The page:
Karma and rebirth at the cosmological level.

In Abhidhamma, various planes of existence are described and the descriptions of each of them can overwhelm us, but these planes of existence are correlated with the “citta”. This is the dynamic connection between what happens at nano time scales and what happens at immeasurable timescale.

In human existence, our citta (or sets and sequences of citta) have an unique plane of existence. But the citta, depending on its cultivation, can create different experiences of the planes of existence. Sometimes, the subtle planes/spheres of experiences can be experienced by training the cittas and hence the Abhidhamma also offers the training manual to experience the planes of existences. The Buddha taught that the mind can be purified and untainted mind can arise. This realisation of untainted mind is the mind that knows (the mind of the Buddha) and it is a nibbanic mind which cannot be described by any concept and do not dwell in planes of existences, it can pass freely through any plane of existence.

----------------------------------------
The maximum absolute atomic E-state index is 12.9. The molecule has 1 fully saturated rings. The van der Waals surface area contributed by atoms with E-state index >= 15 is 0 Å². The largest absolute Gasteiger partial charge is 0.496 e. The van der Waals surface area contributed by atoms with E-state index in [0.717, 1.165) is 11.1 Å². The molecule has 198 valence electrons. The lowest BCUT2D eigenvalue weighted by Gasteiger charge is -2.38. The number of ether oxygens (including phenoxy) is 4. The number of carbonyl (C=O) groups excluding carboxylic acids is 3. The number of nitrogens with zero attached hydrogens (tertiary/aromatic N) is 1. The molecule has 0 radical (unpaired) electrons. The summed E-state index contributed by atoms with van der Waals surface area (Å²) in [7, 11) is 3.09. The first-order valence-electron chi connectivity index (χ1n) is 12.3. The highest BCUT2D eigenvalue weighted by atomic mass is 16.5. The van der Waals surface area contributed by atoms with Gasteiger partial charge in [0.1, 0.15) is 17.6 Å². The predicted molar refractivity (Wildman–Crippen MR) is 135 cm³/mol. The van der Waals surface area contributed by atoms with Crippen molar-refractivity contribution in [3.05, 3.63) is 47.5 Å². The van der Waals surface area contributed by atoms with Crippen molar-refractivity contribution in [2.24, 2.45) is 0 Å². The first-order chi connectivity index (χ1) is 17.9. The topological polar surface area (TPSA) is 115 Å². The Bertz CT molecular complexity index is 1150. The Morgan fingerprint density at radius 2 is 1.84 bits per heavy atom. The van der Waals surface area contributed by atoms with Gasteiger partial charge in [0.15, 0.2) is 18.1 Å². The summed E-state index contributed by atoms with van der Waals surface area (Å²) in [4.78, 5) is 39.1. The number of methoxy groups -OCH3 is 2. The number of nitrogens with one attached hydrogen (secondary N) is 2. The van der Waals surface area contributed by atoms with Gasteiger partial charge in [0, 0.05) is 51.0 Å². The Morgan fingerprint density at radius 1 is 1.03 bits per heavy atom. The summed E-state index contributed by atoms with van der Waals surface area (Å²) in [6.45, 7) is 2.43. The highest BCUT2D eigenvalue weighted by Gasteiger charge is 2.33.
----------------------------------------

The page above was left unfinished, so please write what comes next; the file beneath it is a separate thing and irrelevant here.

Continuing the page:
How do we think of rebirth then at the planes of existence?

As Nagasena told Milinda that there is no transmigration of soul (sankraman) but there is connection between this and that life.